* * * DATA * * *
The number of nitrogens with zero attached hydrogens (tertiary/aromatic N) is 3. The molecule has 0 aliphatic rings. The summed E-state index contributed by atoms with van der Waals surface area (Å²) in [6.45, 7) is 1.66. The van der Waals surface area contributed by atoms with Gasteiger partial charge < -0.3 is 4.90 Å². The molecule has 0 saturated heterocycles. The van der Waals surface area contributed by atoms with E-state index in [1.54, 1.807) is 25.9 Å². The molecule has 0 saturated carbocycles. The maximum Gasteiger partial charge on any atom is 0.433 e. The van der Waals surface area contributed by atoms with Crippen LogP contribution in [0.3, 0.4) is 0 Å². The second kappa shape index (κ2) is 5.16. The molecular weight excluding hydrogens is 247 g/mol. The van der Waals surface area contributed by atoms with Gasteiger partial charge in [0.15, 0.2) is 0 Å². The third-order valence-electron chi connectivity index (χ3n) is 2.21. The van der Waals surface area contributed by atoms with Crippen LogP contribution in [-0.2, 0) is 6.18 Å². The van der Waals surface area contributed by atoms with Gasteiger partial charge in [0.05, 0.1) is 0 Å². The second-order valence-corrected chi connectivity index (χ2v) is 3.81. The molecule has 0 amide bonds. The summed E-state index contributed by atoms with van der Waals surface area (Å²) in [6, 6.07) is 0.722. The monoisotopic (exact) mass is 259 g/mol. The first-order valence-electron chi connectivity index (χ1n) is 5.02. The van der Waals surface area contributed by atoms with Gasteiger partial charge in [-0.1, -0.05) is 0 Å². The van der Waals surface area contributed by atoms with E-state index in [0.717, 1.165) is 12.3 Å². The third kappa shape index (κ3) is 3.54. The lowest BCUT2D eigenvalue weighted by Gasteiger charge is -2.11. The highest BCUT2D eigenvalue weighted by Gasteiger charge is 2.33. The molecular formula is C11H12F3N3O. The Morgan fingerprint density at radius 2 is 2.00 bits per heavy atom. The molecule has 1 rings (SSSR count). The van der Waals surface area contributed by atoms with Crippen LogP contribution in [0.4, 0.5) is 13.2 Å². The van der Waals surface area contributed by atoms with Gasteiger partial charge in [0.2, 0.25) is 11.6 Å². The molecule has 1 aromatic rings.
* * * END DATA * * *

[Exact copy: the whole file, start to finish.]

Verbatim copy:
The number of nitrogens with zero attached hydrogens (tertiary/aromatic N) is 3. The molecule has 0 aliphatic rings. The summed E-state index contributed by atoms with van der Waals surface area (Å²) in [6.45, 7) is 1.66. The van der Waals surface area contributed by atoms with Gasteiger partial charge < -0.3 is 4.90 Å². The molecule has 0 saturated heterocycles. The van der Waals surface area contributed by atoms with E-state index in [1.54, 1.807) is 25.9 Å². The molecule has 0 saturated carbocycles. The maximum Gasteiger partial charge on any atom is 0.433 e. The van der Waals surface area contributed by atoms with Crippen LogP contribution in [0.3, 0.4) is 0 Å². The second kappa shape index (κ2) is 5.16. The molecular weight excluding hydrogens is 247 g/mol. The van der Waals surface area contributed by atoms with Gasteiger partial charge in [0.15, 0.2) is 0 Å². The third-order valence-electron chi connectivity index (χ3n) is 2.21. The van der Waals surface area contributed by atoms with Crippen LogP contribution in [-0.2, 0) is 6.18 Å². The van der Waals surface area contributed by atoms with Gasteiger partial charge in [0.05, 0.1) is 0 Å². The second-order valence-corrected chi connectivity index (χ2v) is 3.81. The molecule has 0 amide bonds. The summed E-state index contributed by atoms with van der Waals surface area (Å²) in [6, 6.07) is 0.722. The monoisotopic (exact) mass is 259 g/mol. The first-order valence-electron chi connectivity index (χ1n) is 5.02. The van der Waals surface area contributed by atoms with Gasteiger partial charge in [-0.1, -0.05) is 0 Å². The van der Waals surface area contributed by atoms with E-state index in [0.717, 1.165) is 12.3 Å². The third kappa shape index (κ3) is 3.54. The lowest BCUT2D eigenvalue weighted by Gasteiger charge is -2.11. The highest BCUT2D eigenvalue weighted by Gasteiger charge is 2.33. The molecular formula is C11H12F3N3O. The Morgan fingerprint density at radius 2 is 2.00 bits per heavy atom. The molecule has 1 rings (SSSR count). The van der Waals surface area contributed by atoms with Crippen LogP contribution in [0.4, 0.5) is 13.2 Å². The van der Waals surface area contributed by atoms with Gasteiger partial charge in [0.2, 0.25) is 11.6 Å². The molecule has 1 aromatic rings.